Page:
The Value Of A Personal Photo Project.

What Is The Point?

When I first became interested in photography, a little over four years ago now, I used to see so many people working on a photo project. 52 this, 365 that, and I wondered, “Why?” What was the point? Aren’t you just going to burn out and start shooting crap photos of whatever happens to be in front of you then just to meet the goal? Seriously, a new photo every day for a year, that’s nuts!

Open The Creative Flood Gates.

Then it clicked. A photo project was a great way toΒ exercise your creativity. By forcing you to create a new image to meet a specific theme or time frame, be it daily or weekly, a self-imposed theme, or one provided for you, it gets you shooting, and that’s never a bad thing. Hopefully all the while your creative drive is in full gear, helping to see things differently in hopes of not “burning out and shooting crap just to meet the challenge.”

Currently, I’m participating in the Lens Pro To Go, 52 Week Photo Project. LPTG is a photography gear rental company based near Boston, MA. My first experience with them has earned them my business for any and all future gear rentals.

I had placed an order for a lens rental through their website, and the next day was contacted to tell me they were out of the lens I wanted, in this case the Canon 17-40 f4L. Would I mind if they upgraded me to the 16-35 f2.8L at no extra charge? Then, because the 16-35 had an 82mm filter thread, and my 77mm circular polarizer wouldn’t fit, they threw in a circular polarizer too, also at no extra charge. That is some serious customer service! Thanks LPTG, you’ve earned a loyal fan!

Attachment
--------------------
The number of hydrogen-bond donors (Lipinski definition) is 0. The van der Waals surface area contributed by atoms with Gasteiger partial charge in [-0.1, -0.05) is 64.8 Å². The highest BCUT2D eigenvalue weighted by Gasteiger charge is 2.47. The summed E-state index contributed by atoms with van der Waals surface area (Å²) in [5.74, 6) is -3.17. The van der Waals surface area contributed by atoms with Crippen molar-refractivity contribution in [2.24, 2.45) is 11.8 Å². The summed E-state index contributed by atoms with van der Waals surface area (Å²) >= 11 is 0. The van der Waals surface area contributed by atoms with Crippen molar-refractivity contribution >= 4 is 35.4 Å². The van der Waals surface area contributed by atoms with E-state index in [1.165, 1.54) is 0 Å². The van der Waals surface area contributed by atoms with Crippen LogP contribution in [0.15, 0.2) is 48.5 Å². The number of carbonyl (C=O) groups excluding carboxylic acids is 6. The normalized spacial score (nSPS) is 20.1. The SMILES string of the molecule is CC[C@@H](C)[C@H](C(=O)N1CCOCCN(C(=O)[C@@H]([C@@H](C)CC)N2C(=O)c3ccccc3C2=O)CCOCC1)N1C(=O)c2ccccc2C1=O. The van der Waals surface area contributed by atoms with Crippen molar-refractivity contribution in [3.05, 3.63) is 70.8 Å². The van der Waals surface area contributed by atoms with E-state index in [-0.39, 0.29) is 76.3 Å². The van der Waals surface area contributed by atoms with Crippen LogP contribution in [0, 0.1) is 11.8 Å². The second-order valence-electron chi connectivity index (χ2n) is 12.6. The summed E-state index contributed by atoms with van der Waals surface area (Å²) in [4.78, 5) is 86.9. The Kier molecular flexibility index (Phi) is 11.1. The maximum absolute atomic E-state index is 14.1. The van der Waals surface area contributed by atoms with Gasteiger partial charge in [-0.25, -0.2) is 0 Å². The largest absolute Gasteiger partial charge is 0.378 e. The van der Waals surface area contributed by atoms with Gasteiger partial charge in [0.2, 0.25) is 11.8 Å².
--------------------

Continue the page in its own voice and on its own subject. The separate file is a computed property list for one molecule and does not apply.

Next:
Now, back to the photo project. The idea was simple enough, they would send out the themes for each week to all who signed up, then by the end of the day on Sunday we all had to post our images to the LPTG 52 Week Photo Project Flickr Group .

There is a lot of great talent sharing to the Flickr Group, well worth a look, so check it out when you get Β chance.

Rather than simply go digging through my Lightroom catalog to find images that fit the weekly theme, which would defeat the purpose entirely, I decided early on that to get the most out of the challenge I would create images specifically for each week. For the most part I’ve been successful in that, but there have been a few times life has gotten in the way and I’ve used a previously shot photo. But not often.

Aim For Daddy’s Head.

We have just reached week 29, a little more than half way through the 52 weeks, And I think I’ve gotten a lot out of the challenge so far. Below is a gallery of my first 29 photos, a few you may have seen before, most you have not. I had a lot of fun making these, the “Paper Airplane” theme was the most fun. “Aim for daddy’s head,” is what I told my daughter. She laughed, and then did her best to do just that!

So if you’ve been in a creative slump lately, find a photo project to take part in, or make one up for yourself. You might be surprised at how much fun it is.